Cybercriminals attacking banks and financial organizations use their foothold in a compromised infrastructure to gain access to similar targets in other regions or countries.
In a report released today and shared with BleepingComputer, international security company Group-IB specialized in preventing cyber attacks describes a so called cross-border domino-effect that can lead to spreading an infection beyond the initial target. The report is based on information from incident response work conducted in 2018 by the company’s team of computer forensics experts.
Chaining attacks for maximum gain
The incident response activities at various financial institutions revealed that in some cases the attacker used their access to send emails to other banks and payment systems.
“So the threat actor definitely carried out attacks beyond its initial targets,” a company representative told us.
One example comes from a bank in Russia, which the attacker used to deliver phishing emails to another bank in Kazakhstan. A chain attack was observed, with organizations in other countries being probed with malicious messages in an attempt to get access to their systems.
The cybercriminals then ran a phishing campaign using the infrastructure of a bank in Kazakhstan to infect another one in Georgia.
Although the focus of the report is on companies in Russia and Eastern Europe, Group-IB incident responders were able to follow the attacker’s trail to targets in the Commonwealth of Independent States (CIS) – an organization of 10 post-Soviet republics in Eurasia, and in Europe.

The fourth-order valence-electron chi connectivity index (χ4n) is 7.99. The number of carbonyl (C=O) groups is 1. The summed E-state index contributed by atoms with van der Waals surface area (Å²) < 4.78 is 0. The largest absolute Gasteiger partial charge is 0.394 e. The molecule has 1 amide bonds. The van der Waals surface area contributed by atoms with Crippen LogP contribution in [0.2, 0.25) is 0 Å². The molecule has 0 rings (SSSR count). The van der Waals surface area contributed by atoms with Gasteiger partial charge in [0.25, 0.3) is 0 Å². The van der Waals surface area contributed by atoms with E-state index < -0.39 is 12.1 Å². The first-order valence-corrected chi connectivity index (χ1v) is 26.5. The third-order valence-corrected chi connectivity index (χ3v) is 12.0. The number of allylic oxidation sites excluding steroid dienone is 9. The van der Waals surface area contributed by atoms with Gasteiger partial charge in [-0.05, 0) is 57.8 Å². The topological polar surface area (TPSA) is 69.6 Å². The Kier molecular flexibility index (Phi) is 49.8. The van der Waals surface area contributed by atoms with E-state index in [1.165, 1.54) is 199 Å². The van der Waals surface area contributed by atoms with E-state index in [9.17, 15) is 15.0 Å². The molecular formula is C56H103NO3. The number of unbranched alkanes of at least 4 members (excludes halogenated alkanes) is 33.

“A financially motivated hacker group always seeks to maximize the gains: by taking control over a bank’s systems it aims not only to withdraw money from a compromised bank but also to infect as many new victims as possible,” says Valery Baulin, head of Group-IB Digital Forensics Lab.
He explained that the “domino effect” resulting from the chain attack is a dangerous vector because the hackers get to use the database of the compromised bank’s partner companies. A recipient getting an email from a partner organization and a trusted source is more likely to open a malicious attachment.
Banks in Russia are easy targets
The key takeaway in Group-IB’s report is that Russian banks are ill-prepared for cyber attacks, with more than half showing signs of trespassing in the past. 29% of the companies where Group-IB carried out incident response activities last year had active malware on their network infrastructure, the report informs, and the internal IT security services had no clue about it.
The methods for getting the money out remained the same; funds withdrawn via payment cards, through fake law-firm accounts, payment systems, or straight from the ATMs.
However, the volume of cash stolen has increased and hackers were able to operate quicker: if three years ago it took them 25-30 hours to get their hands on $3 million, in 2018 they grabbed the same amount in less than 15 minutes from various cities in Russia.
According to the security experts, hackers owe their success in part to deficient central management, an insufficient level of event logging and inter-departmental cooperation.
Furthermore, lack of clear procedures and IT specialists slow reaction to n hacking incident add to the problem. With more than 60% of the banks that contracted Group-IB’s expertise, the team noticed that the organizations could not initiate a password change process in a short time.
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